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Carrara (Italy) (search for this): chapter 11
out however going in, and entered the École de Droit. After wandering round the corridors of the spacious building for some time, after inquiry we found ourselves in the lecture-room of Rossi, Count Pellegrino Luigi Odoardo Rossi was born at Carrara, July 13, 1787. He was at first a lawyer at Bologna, but went to Geneva, in 1814, where he became a professor of law; published a treatise on the Penal Law; was associated with Sismondi in publishing Annals of Legislation and Political Economy;uc de Broglie, and was made a peer of France and a member of the Council of State. From 1845, when he was sent as ambassador to Rome, until his death, he remained in Italy, taking part in political movements; though at one time in retirement at Carrara. While the Pope's chief minister, he was assassinated, Nov. 15, 1848. who, according to the programme, lectured upon Droit Constitutionnel Francais. The lecture-room was in the shape of an amphitheatre, the professor's chair being in the chord
Notre Dame (Indiana, United States) (search for this): chapter 11
rty-five, with rather a low forehead and black hair. His manner was very hurried; so much so that I was able to apprehend very little that he said. From there, walked down the narrow streets that lead to the river, to the ancient structure of Notre Dame. After the cathedral at Rouen this seems tame; though, if I had not seen the former, I should be very much struck by Notre Dame. This afternoon I engaged another French master, who will come every day in the week, except Sunday, and talk anNotre Dame. This afternoon I engaged another French master, who will come every day in the week, except Sunday, and talk and read with me. He is an old gentleman, who was recommended to me by Mr. Brent, our consul. Jan. 25. Went again to the Sorbonne; found the professor I wished to hear sick with a cold, so that his lecture was adjourned. Then went to visit the Palais des Thermes, a relic of the Roman occupation of Gaul. The building is, of course, at this date only a wreck; but you there see the very bricks and arches of that great people, whose eagles pervaded all the ancient world; and you stand more disti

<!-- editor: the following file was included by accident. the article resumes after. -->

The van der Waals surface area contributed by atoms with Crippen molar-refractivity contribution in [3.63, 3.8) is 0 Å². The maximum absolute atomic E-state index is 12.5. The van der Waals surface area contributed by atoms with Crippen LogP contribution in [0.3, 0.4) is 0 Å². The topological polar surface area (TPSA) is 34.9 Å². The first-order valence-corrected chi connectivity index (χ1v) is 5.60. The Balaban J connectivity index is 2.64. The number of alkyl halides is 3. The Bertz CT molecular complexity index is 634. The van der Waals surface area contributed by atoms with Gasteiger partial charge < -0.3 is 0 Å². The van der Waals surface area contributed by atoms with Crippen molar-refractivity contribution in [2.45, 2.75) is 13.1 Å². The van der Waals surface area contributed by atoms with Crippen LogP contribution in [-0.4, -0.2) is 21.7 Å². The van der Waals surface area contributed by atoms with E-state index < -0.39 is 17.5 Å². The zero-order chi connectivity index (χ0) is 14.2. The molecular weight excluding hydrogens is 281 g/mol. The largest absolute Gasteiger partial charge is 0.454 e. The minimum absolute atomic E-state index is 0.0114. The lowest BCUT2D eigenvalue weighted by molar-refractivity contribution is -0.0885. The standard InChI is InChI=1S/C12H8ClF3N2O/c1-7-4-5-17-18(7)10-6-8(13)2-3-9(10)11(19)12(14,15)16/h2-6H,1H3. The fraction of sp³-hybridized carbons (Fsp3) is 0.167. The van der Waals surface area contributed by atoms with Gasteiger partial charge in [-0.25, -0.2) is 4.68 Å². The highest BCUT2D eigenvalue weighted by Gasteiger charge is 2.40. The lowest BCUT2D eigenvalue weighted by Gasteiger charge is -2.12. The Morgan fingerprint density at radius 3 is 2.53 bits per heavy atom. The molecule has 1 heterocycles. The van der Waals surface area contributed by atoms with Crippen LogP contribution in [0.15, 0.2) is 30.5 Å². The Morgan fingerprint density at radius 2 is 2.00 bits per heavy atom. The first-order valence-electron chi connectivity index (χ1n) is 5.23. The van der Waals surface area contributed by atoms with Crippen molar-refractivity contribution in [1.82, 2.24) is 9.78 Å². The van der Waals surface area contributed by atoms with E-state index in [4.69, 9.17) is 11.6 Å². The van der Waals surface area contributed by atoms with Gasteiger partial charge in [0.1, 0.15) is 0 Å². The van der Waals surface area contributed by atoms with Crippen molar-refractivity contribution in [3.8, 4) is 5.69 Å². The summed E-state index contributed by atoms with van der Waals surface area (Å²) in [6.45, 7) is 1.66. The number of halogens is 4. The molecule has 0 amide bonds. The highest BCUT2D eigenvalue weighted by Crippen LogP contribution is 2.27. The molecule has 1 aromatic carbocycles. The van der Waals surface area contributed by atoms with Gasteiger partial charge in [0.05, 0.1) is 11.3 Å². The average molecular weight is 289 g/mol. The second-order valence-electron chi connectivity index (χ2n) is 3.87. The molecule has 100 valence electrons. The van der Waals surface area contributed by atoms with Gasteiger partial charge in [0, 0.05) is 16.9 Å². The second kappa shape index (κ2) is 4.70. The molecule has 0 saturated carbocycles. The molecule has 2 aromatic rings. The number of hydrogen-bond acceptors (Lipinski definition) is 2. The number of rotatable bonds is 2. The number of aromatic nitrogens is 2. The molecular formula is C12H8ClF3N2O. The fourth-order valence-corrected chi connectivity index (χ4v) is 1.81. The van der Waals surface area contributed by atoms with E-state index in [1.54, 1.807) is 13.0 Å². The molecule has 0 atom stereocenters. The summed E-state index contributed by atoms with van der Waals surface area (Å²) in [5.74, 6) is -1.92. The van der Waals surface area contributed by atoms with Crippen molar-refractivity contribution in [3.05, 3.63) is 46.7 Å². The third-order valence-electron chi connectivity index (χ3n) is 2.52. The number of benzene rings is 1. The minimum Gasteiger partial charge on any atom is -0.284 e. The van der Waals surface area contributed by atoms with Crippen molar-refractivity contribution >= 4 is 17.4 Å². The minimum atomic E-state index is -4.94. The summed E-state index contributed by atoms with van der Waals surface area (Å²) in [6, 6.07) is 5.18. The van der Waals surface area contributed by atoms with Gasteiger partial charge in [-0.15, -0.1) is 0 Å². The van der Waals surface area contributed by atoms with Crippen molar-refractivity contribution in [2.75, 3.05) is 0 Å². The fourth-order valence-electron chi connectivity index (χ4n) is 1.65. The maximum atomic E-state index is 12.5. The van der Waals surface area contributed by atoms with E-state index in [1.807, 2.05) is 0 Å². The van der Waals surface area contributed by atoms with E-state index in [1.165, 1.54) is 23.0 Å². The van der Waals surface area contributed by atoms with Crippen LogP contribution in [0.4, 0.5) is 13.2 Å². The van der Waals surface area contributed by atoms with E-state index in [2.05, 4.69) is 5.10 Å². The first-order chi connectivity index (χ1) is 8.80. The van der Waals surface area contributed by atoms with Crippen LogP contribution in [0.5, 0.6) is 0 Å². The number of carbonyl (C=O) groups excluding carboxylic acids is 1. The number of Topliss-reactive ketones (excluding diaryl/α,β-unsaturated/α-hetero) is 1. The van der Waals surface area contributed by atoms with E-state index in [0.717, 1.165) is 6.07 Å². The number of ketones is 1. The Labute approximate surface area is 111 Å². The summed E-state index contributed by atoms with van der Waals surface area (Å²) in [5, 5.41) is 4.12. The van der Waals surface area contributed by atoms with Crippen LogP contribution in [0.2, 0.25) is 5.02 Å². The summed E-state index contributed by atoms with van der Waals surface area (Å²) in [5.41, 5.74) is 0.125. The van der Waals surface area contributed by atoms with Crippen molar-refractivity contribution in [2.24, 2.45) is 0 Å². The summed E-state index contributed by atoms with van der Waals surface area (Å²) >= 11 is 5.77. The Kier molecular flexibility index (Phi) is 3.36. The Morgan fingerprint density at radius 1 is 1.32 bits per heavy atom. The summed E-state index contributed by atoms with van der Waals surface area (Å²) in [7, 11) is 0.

Versailles (France) (search for this): chapter 11